I met a wolf who held oceans of peace inside of them. This doesn’t mean their teeth aren’t capable of tearing flesh. It means we creatures who live on this earth cannot be measured by such scales as good and evil. These binaries cannot begin to house the complexities and paradoxes that exist within each one of us.
I mean to say I met a creature who stilled the chaos of my humanity. Just by stumbling upon them as they daydreamed on a sandy shore.
In a single morning, this coastal wolf living on an island in Heiltsuk First Nation territory taught me many lessons simply through the gift of their presence.
This particular wolf taught me to question the stories of my culture.
The same stories which projected humankind's darkness onto the wolf; dangerous and unworthy of trust. The same stories that doomed these wolves to the bite of lead bullets, metal traps, and systematic culls. Lives stolen by the thousands generation after generation, fueled by the blind consent of a society whose bedtime stories contaminated the wolf's reputation from childhood. The same stories that curbed any notion of coexistence between humans and wolves.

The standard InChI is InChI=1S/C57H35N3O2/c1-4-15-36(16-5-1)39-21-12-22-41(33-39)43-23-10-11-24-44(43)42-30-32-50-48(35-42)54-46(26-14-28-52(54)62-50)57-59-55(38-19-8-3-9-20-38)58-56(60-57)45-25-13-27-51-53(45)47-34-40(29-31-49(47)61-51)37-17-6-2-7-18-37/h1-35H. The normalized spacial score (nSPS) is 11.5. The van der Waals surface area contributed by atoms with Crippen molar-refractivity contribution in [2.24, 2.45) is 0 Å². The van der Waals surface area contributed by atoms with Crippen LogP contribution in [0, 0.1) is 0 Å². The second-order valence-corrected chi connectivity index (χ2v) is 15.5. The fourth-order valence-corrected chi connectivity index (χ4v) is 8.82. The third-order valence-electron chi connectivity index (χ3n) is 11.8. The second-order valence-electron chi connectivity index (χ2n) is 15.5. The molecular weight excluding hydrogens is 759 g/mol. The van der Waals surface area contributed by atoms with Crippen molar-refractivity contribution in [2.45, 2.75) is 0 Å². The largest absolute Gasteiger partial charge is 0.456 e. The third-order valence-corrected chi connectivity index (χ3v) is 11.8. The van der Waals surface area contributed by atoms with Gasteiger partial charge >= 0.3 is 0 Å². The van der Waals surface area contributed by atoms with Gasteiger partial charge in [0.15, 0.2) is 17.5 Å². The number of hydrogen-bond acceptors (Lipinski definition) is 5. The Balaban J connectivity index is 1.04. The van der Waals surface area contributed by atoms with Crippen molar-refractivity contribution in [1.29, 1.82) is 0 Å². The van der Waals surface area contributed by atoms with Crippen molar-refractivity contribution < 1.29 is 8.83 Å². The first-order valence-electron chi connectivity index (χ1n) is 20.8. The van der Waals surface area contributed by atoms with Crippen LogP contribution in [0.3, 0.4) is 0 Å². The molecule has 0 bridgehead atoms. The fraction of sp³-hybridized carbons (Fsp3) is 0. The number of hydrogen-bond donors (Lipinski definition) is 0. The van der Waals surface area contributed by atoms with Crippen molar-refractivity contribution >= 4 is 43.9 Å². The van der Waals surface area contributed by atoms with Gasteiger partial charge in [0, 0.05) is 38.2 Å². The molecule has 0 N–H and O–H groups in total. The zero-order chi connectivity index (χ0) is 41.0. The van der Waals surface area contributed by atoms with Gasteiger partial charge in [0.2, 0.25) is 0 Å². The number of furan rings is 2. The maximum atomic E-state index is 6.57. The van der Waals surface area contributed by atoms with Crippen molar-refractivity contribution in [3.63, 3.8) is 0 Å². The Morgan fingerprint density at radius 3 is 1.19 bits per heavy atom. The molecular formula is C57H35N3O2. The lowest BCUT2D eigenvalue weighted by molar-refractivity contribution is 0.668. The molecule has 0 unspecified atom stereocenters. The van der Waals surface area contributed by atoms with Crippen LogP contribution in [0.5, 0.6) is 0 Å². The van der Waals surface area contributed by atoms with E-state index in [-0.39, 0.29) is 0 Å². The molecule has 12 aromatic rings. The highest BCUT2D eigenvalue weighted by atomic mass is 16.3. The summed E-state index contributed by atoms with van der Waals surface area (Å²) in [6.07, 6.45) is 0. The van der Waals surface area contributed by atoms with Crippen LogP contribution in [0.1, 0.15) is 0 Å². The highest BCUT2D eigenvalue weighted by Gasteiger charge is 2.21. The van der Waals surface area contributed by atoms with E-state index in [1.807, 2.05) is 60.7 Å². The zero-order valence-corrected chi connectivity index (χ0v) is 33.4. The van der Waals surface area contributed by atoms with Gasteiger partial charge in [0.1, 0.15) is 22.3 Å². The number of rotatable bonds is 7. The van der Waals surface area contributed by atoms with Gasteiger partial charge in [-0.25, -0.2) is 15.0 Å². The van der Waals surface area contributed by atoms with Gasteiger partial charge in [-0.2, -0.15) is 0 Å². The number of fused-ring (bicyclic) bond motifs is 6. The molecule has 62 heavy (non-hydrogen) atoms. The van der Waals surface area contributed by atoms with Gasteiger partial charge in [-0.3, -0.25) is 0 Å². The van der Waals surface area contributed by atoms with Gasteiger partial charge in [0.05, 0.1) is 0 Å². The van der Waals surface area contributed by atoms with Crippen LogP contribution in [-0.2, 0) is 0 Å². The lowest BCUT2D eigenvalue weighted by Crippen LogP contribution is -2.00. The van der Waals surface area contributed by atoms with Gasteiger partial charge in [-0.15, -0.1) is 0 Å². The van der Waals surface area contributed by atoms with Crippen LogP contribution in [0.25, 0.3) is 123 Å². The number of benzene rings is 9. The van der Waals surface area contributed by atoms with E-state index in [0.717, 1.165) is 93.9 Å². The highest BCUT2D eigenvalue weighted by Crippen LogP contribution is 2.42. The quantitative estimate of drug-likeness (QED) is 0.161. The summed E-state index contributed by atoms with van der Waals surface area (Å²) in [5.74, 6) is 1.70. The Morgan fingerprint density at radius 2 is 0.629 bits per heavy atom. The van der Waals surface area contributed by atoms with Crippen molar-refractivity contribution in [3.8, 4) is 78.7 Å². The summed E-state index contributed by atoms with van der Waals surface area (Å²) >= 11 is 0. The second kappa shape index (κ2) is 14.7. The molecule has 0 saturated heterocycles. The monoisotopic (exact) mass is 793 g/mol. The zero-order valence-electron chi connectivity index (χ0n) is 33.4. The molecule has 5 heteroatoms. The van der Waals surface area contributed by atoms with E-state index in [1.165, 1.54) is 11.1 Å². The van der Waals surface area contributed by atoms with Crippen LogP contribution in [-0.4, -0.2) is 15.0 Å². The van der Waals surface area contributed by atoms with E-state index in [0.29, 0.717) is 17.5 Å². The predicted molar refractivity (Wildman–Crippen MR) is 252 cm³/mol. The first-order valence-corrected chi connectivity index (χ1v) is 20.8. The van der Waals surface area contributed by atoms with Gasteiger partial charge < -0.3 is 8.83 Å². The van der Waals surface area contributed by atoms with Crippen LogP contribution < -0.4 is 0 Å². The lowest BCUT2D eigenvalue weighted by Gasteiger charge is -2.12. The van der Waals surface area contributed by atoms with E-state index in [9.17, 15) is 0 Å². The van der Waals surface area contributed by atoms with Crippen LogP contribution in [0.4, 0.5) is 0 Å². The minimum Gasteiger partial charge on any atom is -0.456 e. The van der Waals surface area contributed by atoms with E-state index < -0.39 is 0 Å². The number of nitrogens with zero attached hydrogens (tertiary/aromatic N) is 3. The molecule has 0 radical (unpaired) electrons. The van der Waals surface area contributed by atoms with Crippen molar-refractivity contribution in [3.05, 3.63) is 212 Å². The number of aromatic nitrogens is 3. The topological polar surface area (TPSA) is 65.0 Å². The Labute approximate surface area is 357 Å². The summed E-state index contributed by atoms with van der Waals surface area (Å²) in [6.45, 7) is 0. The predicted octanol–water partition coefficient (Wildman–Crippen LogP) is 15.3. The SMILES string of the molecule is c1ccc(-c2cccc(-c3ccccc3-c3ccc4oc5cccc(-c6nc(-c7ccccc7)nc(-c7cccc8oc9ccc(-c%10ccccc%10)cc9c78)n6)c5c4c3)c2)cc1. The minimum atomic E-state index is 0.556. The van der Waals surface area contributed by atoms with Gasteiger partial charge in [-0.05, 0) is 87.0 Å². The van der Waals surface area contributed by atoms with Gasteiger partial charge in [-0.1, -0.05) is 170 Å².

Every wolf I've met face to face has proved these stories to be undeniably false. This wolf was more trustworthy and accepting of me than my culture ever has been. And so I began to question the validity of the other tales embedded in my culture that had me blindly consenting and participating in the destruction of wilderness, and all that is wild within myself.
Stories shape the world we live in.
So let me tell you the story of this wolf. This wolf who saw me sitting there on the beach; back to the forest, eyes to the ocean. This wolf who stepped out of the woods and came to my side, where I startled, and rose up on my knees to face their topaz eyes. The wolf who then lay down near me, and settled into the sand to soak up the morning rays. The wolf began to howl, a gentle melody, quiet - so only the two of us could hear. Their eyes began to droop closed while they sang, head heavy, dropping lower and lower. The soft howl trailed off and with head held in paws, the wolf fell asleep there beside me.
This wolf shattered a lifetime of my culture’s stories with this simple act of trust. From then on, wildlife shared with me new stories. Stories of coexistence, of mutual trust, of reciprocity, of boundaries, of respect and privacy. Of sharing space and of belonging to the landscape instead of merely visiting it. Wildlife told me stories of when it is okay to take a photo, and when it is best to lay down my lens and simply enjoy the presence of nature.